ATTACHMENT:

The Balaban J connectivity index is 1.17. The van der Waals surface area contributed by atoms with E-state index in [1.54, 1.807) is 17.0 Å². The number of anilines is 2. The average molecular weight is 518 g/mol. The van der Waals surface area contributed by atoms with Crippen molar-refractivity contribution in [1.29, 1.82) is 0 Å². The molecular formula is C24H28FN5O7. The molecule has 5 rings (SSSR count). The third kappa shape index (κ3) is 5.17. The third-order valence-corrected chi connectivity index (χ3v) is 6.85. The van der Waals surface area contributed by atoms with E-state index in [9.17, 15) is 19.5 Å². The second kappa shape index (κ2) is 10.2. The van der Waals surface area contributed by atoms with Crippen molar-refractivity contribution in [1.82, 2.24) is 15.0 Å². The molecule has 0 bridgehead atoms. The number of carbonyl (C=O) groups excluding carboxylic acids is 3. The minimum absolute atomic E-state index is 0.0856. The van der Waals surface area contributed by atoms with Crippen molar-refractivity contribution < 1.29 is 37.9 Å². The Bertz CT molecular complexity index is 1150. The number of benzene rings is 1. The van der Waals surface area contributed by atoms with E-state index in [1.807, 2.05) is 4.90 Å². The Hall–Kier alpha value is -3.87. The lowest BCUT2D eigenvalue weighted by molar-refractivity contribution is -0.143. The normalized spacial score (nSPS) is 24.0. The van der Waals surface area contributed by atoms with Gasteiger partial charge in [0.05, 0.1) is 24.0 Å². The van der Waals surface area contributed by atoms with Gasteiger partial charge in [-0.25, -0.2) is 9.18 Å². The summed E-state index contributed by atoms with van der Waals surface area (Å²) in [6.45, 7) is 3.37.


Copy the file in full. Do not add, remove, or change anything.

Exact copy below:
The Balaban J connectivity index is 1.17. The van der Waals surface area contributed by atoms with E-state index in [1.54, 1.807) is 17.0 Å². The number of anilines is 2. The average molecular weight is 518 g/mol. The van der Waals surface area contributed by atoms with Crippen molar-refractivity contribution in [1.29, 1.82) is 0 Å². The molecular formula is C24H28FN5O7. The molecule has 5 rings (SSSR count). The third kappa shape index (κ3) is 5.17. The third-order valence-corrected chi connectivity index (χ3v) is 6.85. The van der Waals surface area contributed by atoms with E-state index in [9.17, 15) is 19.5 Å². The second kappa shape index (κ2) is 10.2. The van der Waals surface area contributed by atoms with Crippen molar-refractivity contribution in [1.82, 2.24) is 15.0 Å². The molecule has 0 bridgehead atoms. The number of carbonyl (C=O) groups excluding carboxylic acids is 3. The minimum absolute atomic E-state index is 0.0856. The van der Waals surface area contributed by atoms with Crippen molar-refractivity contribution < 1.29 is 37.9 Å². The Bertz CT molecular complexity index is 1150. The number of benzene rings is 1. The van der Waals surface area contributed by atoms with E-state index in [1.807, 2.05) is 4.90 Å². The Hall–Kier alpha value is -3.87. The lowest BCUT2D eigenvalue weighted by molar-refractivity contribution is -0.143. The normalized spacial score (nSPS) is 24.0. The van der Waals surface area contributed by atoms with Gasteiger partial charge in [0.05, 0.1) is 24.0 Å². The van der Waals surface area contributed by atoms with Gasteiger partial charge in [-0.25, -0.2) is 9.18 Å². The summed E-state index contributed by atoms with van der Waals surface area (Å²) in [6.45, 7) is 3.37.